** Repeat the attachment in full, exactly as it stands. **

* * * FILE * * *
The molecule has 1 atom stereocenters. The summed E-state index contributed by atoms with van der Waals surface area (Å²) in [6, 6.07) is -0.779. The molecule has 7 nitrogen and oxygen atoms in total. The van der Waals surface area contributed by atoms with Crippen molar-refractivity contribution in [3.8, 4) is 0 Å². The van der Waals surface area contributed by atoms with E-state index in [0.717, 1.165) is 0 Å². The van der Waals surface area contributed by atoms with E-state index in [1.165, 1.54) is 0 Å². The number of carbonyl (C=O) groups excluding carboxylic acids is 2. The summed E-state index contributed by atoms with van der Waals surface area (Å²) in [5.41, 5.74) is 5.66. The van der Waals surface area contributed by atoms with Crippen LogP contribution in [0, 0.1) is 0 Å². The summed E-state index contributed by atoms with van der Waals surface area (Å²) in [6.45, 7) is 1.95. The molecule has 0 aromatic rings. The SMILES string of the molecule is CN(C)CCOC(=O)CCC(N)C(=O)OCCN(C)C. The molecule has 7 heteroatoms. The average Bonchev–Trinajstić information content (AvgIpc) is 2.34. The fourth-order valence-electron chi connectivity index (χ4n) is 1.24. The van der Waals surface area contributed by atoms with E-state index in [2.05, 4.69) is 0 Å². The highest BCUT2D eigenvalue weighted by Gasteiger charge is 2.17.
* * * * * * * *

The molecule has 1 atom stereocenters. The summed E-state index contributed by atoms with van der Waals surface area (Å²) in [6, 6.07) is -0.779. The molecule has 7 nitrogen and oxygen atoms in total. The van der Waals surface area contributed by atoms with Crippen molar-refractivity contribution in [3.8, 4) is 0 Å². The van der Waals surface area contributed by atoms with E-state index in [0.717, 1.165) is 0 Å². The van der Waals surface area contributed by atoms with E-state index in [1.165, 1.54) is 0 Å². The number of carbonyl (C=O) groups excluding carboxylic acids is 2. The summed E-state index contributed by atoms with van der Waals surface area (Å²) in [5.41, 5.74) is 5.66. The van der Waals surface area contributed by atoms with Crippen LogP contribution in [0, 0.1) is 0 Å². The summed E-state index contributed by atoms with van der Waals surface area (Å²) in [6.45, 7) is 1.95. The molecule has 0 aromatic rings. The SMILES string of the molecule is CN(C)CCOC(=O)CCC(N)C(=O)OCCN(C)C. The molecule has 7 heteroatoms. The average Bonchev–Trinajstić information content (AvgIpc) is 2.34. The fourth-order valence-electron chi connectivity index (χ4n) is 1.24. The van der Waals surface area contributed by atoms with E-state index in [2.05, 4.69) is 0 Å². The highest BCUT2D eigenvalue weighted by Gasteiger charge is 2.17.